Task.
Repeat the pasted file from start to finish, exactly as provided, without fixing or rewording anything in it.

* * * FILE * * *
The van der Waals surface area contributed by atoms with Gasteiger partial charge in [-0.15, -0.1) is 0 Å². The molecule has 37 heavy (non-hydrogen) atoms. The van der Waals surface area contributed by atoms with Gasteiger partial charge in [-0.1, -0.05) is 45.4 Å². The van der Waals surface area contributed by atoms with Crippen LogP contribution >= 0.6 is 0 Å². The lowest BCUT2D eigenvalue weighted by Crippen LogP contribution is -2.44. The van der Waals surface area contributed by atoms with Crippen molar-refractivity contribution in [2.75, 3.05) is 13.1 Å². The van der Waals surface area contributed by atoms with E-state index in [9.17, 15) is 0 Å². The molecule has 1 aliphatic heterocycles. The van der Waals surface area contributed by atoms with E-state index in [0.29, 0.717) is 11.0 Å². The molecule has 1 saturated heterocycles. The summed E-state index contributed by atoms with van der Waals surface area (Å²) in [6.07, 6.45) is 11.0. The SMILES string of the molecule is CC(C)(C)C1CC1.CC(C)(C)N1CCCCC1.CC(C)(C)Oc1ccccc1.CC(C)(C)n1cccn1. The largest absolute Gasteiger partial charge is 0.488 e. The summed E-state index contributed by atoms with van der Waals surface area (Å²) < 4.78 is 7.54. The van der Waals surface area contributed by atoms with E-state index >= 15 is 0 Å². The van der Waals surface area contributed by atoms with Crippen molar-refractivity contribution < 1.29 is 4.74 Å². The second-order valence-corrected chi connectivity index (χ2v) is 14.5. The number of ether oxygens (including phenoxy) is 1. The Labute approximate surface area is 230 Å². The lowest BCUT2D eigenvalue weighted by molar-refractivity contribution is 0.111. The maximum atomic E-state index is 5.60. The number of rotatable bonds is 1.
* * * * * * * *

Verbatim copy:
The van der Waals surface area contributed by atoms with Gasteiger partial charge in [-0.15, -0.1) is 0 Å². The molecule has 37 heavy (non-hydrogen) atoms. The van der Waals surface area contributed by atoms with Gasteiger partial charge in [-0.1, -0.05) is 45.4 Å². The van der Waals surface area contributed by atoms with Crippen LogP contribution >= 0.6 is 0 Å². The lowest BCUT2D eigenvalue weighted by Crippen LogP contribution is -2.44. The van der Waals surface area contributed by atoms with Crippen molar-refractivity contribution in [2.75, 3.05) is 13.1 Å². The van der Waals surface area contributed by atoms with E-state index in [9.17, 15) is 0 Å². The molecule has 1 aliphatic heterocycles. The van der Waals surface area contributed by atoms with E-state index in [0.29, 0.717) is 11.0 Å². The molecule has 1 saturated heterocycles. The summed E-state index contributed by atoms with van der Waals surface area (Å²) in [6.07, 6.45) is 11.0. The SMILES string of the molecule is CC(C)(C)C1CC1.CC(C)(C)N1CCCCC1.CC(C)(C)Oc1ccccc1.CC(C)(C)n1cccn1. The largest absolute Gasteiger partial charge is 0.488 e. The summed E-state index contributed by atoms with van der Waals surface area (Å²) < 4.78 is 7.54. The van der Waals surface area contributed by atoms with E-state index >= 15 is 0 Å². The van der Waals surface area contributed by atoms with Crippen molar-refractivity contribution < 1.29 is 4.74 Å². The second-order valence-corrected chi connectivity index (χ2v) is 14.5. The number of ether oxygens (including phenoxy) is 1. The Labute approximate surface area is 230 Å². The lowest BCUT2D eigenvalue weighted by molar-refractivity contribution is 0.111. The maximum atomic E-state index is 5.60. The number of rotatable bonds is 1.